If Jarmusch set out to film the coolest vampire movie ever made, he may have succeeded. It helps that it’s about stuff like immortality and eternal love without speaking philosophically about those things, just making wisecracks around the edge of the topics. It does speak directly to human society’s tendency to destroy itself, though.

Tilda Swinton and Loki play the lead couple, with Mia “Stoker” Wasikowska as Tilda’s unwelcome sister, who kills Loki’s only human kinda-friend, Anton “Charlie Bartlett” Yelchin. There’s also old family friend John Hurt, and briefly, blood-supplying doctor Jeffrey Wright, plus a Lebanese singer and an indie rock band. For a couple who’ve lived so long, they don’t seem to have a very reliable blood supply, so when John Hurt dies drinking diseased blood, the others slump around looking hopeless before finding a young couple to pounce on.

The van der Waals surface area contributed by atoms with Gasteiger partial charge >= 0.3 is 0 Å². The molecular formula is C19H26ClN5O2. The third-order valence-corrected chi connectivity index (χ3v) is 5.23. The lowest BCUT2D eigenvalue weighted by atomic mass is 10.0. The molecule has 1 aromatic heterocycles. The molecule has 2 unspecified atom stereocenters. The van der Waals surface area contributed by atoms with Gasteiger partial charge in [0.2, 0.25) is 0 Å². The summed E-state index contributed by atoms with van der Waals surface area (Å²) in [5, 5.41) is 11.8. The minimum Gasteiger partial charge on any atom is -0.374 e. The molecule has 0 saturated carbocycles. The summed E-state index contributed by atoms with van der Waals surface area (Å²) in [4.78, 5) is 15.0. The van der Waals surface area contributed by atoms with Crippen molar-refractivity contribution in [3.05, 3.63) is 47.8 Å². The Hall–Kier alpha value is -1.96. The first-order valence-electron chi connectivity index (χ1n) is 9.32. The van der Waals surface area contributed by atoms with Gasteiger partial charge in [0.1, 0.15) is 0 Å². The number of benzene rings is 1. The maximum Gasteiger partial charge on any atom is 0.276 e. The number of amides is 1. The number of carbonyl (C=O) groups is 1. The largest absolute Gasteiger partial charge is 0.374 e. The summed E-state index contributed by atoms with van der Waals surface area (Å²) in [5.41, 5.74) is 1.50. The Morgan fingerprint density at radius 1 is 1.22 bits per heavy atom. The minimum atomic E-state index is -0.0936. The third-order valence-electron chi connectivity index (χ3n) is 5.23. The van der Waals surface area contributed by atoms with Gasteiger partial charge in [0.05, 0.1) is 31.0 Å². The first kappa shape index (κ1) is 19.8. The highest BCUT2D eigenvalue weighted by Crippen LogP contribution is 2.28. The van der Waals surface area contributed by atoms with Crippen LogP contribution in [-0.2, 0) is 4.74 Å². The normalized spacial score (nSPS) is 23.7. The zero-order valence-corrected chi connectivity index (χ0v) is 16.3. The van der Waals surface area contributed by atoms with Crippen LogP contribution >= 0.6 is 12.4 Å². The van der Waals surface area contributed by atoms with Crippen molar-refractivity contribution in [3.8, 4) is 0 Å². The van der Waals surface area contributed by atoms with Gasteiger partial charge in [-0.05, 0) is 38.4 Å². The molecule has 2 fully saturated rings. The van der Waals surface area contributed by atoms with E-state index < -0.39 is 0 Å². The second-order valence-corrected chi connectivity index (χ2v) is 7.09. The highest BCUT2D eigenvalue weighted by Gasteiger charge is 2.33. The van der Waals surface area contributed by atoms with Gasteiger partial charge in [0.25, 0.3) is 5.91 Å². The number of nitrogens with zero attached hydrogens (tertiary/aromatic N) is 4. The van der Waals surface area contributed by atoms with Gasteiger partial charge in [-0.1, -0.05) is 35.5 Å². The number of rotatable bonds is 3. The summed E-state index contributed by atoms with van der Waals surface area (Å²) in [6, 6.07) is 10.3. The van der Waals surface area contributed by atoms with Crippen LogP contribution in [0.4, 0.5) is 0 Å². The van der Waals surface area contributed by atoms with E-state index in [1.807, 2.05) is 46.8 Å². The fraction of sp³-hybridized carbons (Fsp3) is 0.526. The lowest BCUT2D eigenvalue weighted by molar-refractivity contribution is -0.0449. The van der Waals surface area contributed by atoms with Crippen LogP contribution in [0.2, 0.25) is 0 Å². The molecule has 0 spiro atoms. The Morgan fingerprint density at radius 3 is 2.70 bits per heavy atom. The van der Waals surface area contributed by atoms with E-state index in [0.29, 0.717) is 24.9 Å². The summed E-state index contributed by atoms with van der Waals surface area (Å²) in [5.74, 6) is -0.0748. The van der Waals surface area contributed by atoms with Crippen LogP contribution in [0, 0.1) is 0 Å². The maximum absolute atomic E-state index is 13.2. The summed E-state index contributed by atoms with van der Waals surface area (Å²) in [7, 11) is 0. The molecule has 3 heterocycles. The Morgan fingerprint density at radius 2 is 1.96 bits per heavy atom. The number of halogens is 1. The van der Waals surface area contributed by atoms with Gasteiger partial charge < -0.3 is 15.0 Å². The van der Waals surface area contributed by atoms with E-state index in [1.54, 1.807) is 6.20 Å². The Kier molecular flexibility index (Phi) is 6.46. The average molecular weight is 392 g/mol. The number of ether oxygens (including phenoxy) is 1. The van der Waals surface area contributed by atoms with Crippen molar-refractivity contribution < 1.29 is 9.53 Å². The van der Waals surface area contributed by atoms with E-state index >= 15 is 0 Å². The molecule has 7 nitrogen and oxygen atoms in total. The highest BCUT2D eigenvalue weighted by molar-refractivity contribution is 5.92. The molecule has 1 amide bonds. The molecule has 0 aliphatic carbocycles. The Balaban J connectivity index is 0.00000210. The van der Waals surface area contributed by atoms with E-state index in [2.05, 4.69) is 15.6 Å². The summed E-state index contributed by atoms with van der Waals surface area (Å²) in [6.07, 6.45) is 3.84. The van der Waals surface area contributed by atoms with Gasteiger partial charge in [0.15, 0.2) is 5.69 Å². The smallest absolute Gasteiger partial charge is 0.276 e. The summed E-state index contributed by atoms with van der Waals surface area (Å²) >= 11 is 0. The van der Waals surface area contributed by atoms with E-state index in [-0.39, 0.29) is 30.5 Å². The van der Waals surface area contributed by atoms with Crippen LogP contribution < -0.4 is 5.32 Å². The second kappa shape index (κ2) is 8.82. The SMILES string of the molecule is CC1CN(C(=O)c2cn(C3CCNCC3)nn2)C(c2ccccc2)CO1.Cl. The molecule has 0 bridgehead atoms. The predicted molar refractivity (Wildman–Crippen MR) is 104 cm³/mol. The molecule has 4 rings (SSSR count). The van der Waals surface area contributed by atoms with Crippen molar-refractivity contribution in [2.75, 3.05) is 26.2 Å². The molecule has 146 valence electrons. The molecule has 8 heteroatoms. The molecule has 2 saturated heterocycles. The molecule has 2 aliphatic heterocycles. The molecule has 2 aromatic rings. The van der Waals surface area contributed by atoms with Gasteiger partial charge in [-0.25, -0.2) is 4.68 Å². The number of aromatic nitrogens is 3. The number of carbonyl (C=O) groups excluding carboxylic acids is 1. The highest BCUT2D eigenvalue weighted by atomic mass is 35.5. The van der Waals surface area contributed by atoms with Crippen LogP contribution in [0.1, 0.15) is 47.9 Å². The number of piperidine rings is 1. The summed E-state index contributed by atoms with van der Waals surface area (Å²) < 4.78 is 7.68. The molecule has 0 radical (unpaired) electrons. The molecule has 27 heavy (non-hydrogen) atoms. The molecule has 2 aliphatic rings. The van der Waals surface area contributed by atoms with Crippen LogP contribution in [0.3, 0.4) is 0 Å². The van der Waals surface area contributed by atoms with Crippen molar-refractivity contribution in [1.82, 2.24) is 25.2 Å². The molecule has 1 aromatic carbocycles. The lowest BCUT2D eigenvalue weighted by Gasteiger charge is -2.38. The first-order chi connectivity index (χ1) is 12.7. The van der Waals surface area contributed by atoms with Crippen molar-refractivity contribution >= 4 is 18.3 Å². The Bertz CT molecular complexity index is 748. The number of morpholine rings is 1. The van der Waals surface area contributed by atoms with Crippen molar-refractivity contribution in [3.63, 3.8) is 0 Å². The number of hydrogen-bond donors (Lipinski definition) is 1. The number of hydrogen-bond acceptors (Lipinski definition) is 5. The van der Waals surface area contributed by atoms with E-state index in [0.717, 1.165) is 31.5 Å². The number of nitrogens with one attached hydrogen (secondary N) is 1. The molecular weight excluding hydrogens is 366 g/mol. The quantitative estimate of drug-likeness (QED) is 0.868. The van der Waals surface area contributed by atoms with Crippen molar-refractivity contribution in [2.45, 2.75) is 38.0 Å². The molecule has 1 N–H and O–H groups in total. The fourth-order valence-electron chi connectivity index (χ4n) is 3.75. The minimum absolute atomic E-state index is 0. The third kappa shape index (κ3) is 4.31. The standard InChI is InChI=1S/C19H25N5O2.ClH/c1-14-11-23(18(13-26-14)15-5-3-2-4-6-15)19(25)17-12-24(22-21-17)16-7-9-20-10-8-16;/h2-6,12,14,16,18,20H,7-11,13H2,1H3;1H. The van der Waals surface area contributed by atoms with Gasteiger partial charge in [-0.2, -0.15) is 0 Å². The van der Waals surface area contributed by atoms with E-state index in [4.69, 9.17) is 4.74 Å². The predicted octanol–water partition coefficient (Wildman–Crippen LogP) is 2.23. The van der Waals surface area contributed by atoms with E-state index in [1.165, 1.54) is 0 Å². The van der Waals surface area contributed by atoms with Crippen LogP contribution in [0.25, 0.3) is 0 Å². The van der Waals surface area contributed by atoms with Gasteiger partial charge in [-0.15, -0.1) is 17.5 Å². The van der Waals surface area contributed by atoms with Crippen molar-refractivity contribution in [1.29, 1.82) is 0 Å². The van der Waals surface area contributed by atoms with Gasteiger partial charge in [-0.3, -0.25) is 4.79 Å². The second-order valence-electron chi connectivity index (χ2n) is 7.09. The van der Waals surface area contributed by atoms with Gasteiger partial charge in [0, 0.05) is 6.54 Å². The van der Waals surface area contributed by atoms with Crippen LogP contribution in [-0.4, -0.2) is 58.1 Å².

A. Tracy picks the film apart in Cinema Scope and argues that it didn’t live up to his potential. I see his point and it’s fair criticism (not too sure about his attack on The Limits of Control though), but I found very much to enjoy in the movie. It helps that the music was on my wavelength, from the introductory slowed-down cover of Funnel of Love to the score by Jarmusch and Jozef van Wissem which I played daily for my first couple weeks at work.

Tracy: